- Square, the mobile-payments company, has been allowing some of its users to buy and sell bitcoin on its Cash App.
- The company said on Tuesday it was rolling out the service to additional users.
Square is increasing the number of people eligible to buy and sell bitcoin on its Cash App, the company founded by Twitter CEO Jack Dorsey said on Twitter Tuesday.
The company has been running a trial on Cash App, a rival to Venmo, that has allowed only a small number of users to purchase bitcoin.
Here’s the company in a tweet Tuesday night:
Blockchaiiiiinnnnn. We’re rolling out bitcoin to more of our most active customers. Swipe right from your Cash Card to see if you have it. #satoshi pic.twitter.com/iMxHg1vRAg
— Cash App (@CashApp) December 6, 2017
A person familiar with the expansion told Business Insider it represents a “noticeable increase.”
The expansion of the service comes after some major milestones in the crypto world. Since news broke on November 14 of Square’s foray into bitcoin, two major US exchanges announced the specific launch date for their respective bitcoin futures contracts and the total market-cap for the crypto-market blew past $300 billion.
Square said in mid-November it added the feature to Cash App because users asked for it.
“We believe cryptocurrency can greatly impact the ability of individuals to participate in the global financial system, and we’re excited to learn more here,” the company said in the statement.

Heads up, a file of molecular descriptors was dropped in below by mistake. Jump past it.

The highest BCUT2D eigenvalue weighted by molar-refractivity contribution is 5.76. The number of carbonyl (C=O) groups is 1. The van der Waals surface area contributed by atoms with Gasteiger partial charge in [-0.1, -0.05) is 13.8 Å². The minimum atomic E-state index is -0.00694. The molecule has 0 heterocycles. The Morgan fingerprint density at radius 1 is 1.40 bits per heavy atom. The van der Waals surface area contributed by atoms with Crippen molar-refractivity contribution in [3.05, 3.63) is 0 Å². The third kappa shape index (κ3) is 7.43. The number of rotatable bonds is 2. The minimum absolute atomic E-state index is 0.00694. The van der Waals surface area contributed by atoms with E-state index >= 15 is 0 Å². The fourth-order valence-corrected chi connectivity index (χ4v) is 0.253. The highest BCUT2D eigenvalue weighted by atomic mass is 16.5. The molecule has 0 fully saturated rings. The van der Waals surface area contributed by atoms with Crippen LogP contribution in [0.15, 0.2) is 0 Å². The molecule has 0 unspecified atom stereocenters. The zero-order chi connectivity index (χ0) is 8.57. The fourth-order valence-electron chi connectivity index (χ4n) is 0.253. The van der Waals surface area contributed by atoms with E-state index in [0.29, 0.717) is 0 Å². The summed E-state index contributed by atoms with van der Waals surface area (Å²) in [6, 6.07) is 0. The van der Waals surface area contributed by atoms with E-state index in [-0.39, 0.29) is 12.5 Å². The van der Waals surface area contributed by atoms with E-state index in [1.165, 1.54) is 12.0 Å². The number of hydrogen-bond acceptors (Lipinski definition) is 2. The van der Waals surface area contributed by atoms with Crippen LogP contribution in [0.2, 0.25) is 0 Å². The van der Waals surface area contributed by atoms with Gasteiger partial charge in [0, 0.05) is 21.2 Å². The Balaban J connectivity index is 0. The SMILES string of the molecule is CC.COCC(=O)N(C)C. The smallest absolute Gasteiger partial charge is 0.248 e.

At first, Wall Street responded positively to the news. It sent the stock up to an all-time high near $50 per share by November 24. The stock ended the trading day Tuesday at $37.60 per share.
A full roll-out of the feature would put Square up against cryptocurrency exchanges such as Coinbase and Gemini.
A research note penned by Credit Suisse analysts Paul Condra and Mrinalini Bhutoria said the move could be a tailwind for the company, despite some hurdles. Here’s the bank (emphasis ours):
“Given SQ’s tendency to move judiciously into new technologies, we expect it will do the same with bitcoin purchases. We believe the largest risk is regulation, which could limit its ability to provide the service or outright ban it. SQ is also exposed to liquidity and counterparty risk as it must source bitcoin for users either by pre-buying or using an exchange. Despite these risks, the upside could be significant if crypto currencies become more mainstream.”
The venture, Credit Suisse said, could ultimately translate into $30 million in additional revenues.